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Injuries, Illnesses, and Fatalities
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Occupational Safety and Health Statistics Changes to NAICS and SOC: Questions and Answers

  1. Why are the occupational safety and health statistics changing classification systems to NAICS and SOC?
  2. How do the NAICS-SOC industry and occupational classifications differ from the prior classification systems?
  3. Will there be a transition period when the occupational safety and health statistics will be published using the old and new classification systems at the same time?
  4. What are the advantages of the NAICS and SOC classification schemes?
  5. How do I obtain more information on the BLS occupational safety and health statistics?
  6. Where can I obtain more information on NAICS and SOC?


  1. Why are the occupational safety and health statistics changing classification systems to NAICS and SOC?

    The United States adopted the North American Industry Classification System (NAICS) and the Standard Occupational Classification (SOC) as the standard industrial and occupational classification systems to be used by all Federal statistical agencies to provide a means of comparing data across agencies. A U.S. Office of Management and Budget mandate requires all statistical agencies to make this change. In addition, NAICS is designed to provide comparability between statistical systems of the United States, Mexico, and Canada, the three partners in the North American Free Trade Agreement (NAFTA).

  2. How do the NAICS-SOC industry and occupational classifications differ from the prior classification systems?

    The new industry and occupational classifications are designed to reflect the most recent industries and occupations in the economy. In some instances the titles may be the same as in the prior system but the estimates are not comparable because the NAICS or SOC definition is different.

  3. Will there be a transition period when the occupational safety and health statistics will be published using the old and new classification systems at the same time?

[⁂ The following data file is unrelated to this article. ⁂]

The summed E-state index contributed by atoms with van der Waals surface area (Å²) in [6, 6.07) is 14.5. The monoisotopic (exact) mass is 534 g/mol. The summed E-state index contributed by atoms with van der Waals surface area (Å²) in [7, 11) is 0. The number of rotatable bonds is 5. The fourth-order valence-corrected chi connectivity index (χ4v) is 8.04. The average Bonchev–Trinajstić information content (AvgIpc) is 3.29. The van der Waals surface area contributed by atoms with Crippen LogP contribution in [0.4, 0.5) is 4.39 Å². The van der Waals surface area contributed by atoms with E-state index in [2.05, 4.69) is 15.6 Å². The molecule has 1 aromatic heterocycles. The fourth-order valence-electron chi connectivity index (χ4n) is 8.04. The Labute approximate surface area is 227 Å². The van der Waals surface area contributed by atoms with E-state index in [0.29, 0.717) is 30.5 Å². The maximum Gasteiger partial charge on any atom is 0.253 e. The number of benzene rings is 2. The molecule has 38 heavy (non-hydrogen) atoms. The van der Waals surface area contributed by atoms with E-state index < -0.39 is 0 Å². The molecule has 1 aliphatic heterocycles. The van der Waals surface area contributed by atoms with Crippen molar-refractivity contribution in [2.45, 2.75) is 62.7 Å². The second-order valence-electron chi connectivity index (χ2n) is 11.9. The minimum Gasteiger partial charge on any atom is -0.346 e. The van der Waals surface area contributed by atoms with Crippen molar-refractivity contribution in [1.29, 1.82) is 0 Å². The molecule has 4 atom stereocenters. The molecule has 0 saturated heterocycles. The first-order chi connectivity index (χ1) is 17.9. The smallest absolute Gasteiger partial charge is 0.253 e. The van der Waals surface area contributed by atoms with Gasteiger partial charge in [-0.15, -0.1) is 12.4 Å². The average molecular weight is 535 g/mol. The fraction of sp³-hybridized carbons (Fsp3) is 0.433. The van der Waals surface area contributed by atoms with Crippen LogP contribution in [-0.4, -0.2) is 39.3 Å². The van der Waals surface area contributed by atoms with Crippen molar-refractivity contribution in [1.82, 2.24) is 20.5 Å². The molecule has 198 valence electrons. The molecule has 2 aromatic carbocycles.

No, there are no plans to publish data for both old and new industry and occupation classification systems concurrently.

  4. What are the advantages of the NAICS and SOC classification schemes?

    The advantages include:

    • NAICS and SOC ensure that economic statistics reflect our Nation’s changing economy. They include industries and occupations that reflect changes in information services, health care, and high-tech manufacturing areas.


    • In switching to NAICS and SOC, the occupational safety and health statistics will conform to the classification system that will be used uniformly by all statistical agencies and provide more detail than the current systems.


    • NAICS and SOC, developed in cooperation with Canada and Mexico, allows for comparisons across North America, a desirable feature of statistical data for economic analysis of the global economy.


    • NAICS and SOC classification offers data collectors and micro-data users greater coding flexibility than the prior classification systems. NAICS and SOC has a six digit hierarchical coding system compared to four-digit in the prior systems.


  5. How do I obtain more information on the BLS occupational safety and health statistics?

    Data are available on the Internet site http://www.bls.gov/iif/.
    Requests for data may be made to the following email and telephone contacts:

    Fatal Occupational Injuries: cfoistaff@bls.gov; 202-691-6175

    Occupational Injuries and Illnesses: oshstaff@bls.gov; 202-691-6179 (summary industry data); 202-691-6170 (case and demographic details)

  6. Where can I obtain more information on NAICS and SOC?

    Detailed information on NAICS and SOC, including background and definitions are available from the BLS website: http://www.bls.gov/bls/naics.htm and http://www.bls.gov/soc/.

 

Last Modified Date: September 10, 2004